Webber at the pit wall © Paul Gilham/Getty Images/Red Bull Content Pool

Having spent the last few days in Queensland learning how to paddle-board, Red Bull Racing’s Mark Webber seemed reluctant to come back to the subject of F1 and discuss his trials and tribulations at the Australian Grand Prix. “I really don’t want to go into it,” said Mark.

“There were a few issues that came up post-race, and those things certainly hadn’t helped the situation. We want to do a better job this weekend, get more out of the car and hang out at the front like we normally have been.”

Red Bull Racing aren’t saying exactly what Webber’s problems in Melbourne were, but it’s understood that post-race analysis revealed several issues; the good news is that the Australian says they’re all things that can be fixed for Sepang.

”My chances are pretty good, I’d say. I did pretty well here last year, and the car has won the last grand prix, so yeah, my chances are pretty good.

“It’s going to be brutal on the tyres with the track temperature though, and no one knows how they’re going to evolve. [Pirelli] have been testing in Istanbul this week, but this [Sepang] is probably the most extreme situation they’re faced so far. By their own admission they’re expecting a lot of pitstops.”

 

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From the grandstands, the RB7 may have looked like the fastest car in Australia, but Webber said the field is competitive: “I don’t know about us being in a different league. It looked that way in quali, but on Sunday it looked like Lewis [Hamilton] didn’t have too bad a race.

“Obviously we had both cars at the front for the majority of the race; Seb had a nice, clear weekend, and I need to get more out of it. Other than that it’s an encouraging start with both cars finishing and we’re on top of the constructors.”

Mark said Malaysia will provide a clearer indication as to performance levels. “You have a pretty unique venue in Melbourne. It’s not a completely normal race, being a semi-street circuit with strange characteristics and behaviour. I think how we go here will make it more apparent what will happen in the next few races.”

Physically demanding, Sepang generally considered to be one of the toughest circuits on the drivers, but since Mark’s a fully paid-up fitness freak, it’s one of his favourites. “It’s a great track and a very, very good challenge. Turns Five and Six, the big left-right is a very rewarding section if you get it right. Turn Fourteen is really good too: it’s a very technical corner that combines a tough braking point and the need to get everything right for a very important exit.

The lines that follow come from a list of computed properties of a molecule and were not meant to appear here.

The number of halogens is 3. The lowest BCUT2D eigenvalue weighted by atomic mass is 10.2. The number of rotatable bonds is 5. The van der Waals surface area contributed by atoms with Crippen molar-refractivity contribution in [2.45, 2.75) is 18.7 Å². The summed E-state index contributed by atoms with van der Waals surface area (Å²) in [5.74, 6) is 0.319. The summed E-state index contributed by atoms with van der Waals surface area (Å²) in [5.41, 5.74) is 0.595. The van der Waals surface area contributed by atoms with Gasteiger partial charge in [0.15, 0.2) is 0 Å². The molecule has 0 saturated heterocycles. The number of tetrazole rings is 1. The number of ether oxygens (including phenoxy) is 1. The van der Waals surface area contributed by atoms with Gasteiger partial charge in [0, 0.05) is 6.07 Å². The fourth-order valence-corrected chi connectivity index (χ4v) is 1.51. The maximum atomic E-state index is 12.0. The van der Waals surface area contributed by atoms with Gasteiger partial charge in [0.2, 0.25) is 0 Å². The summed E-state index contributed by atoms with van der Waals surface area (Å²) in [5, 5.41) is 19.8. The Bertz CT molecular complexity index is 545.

“It’s a really challenging corner too, and good for overtaking. We’ve seen overtaking there in the past. So, it’s one of [track designer Hermann] Tilke’s better ones.”

Webber also confirmed that KERS would be back on the RB7 for a circuit where the boost is expected to be crucial. “You need to have KERS working reliably and well here. Obviously we haven’t tested since Melbourne so this is the first time it’s gone back on the car. So we’ll get some confidence with it in practice.”

The Drag Reduction System might also prove its value in Malaysia: after playing a peripheral role in Albert Park, the longer straights and slow corners of Sepang should play to the system’s strengths. “Here will be completely different. You have a slow corner to open the lap, a braking point into a slow corner at the end, and Heathrow Airport in between,” says Webber.

“It should work if you’re in the zone on the apex of Turn Fifteen… if it doesn’t work here, I don’t know where it will work.

Mark backed up his confidence by finishing both Friday practice sessions top of the timesheets and looks well set for the weekend. 

 

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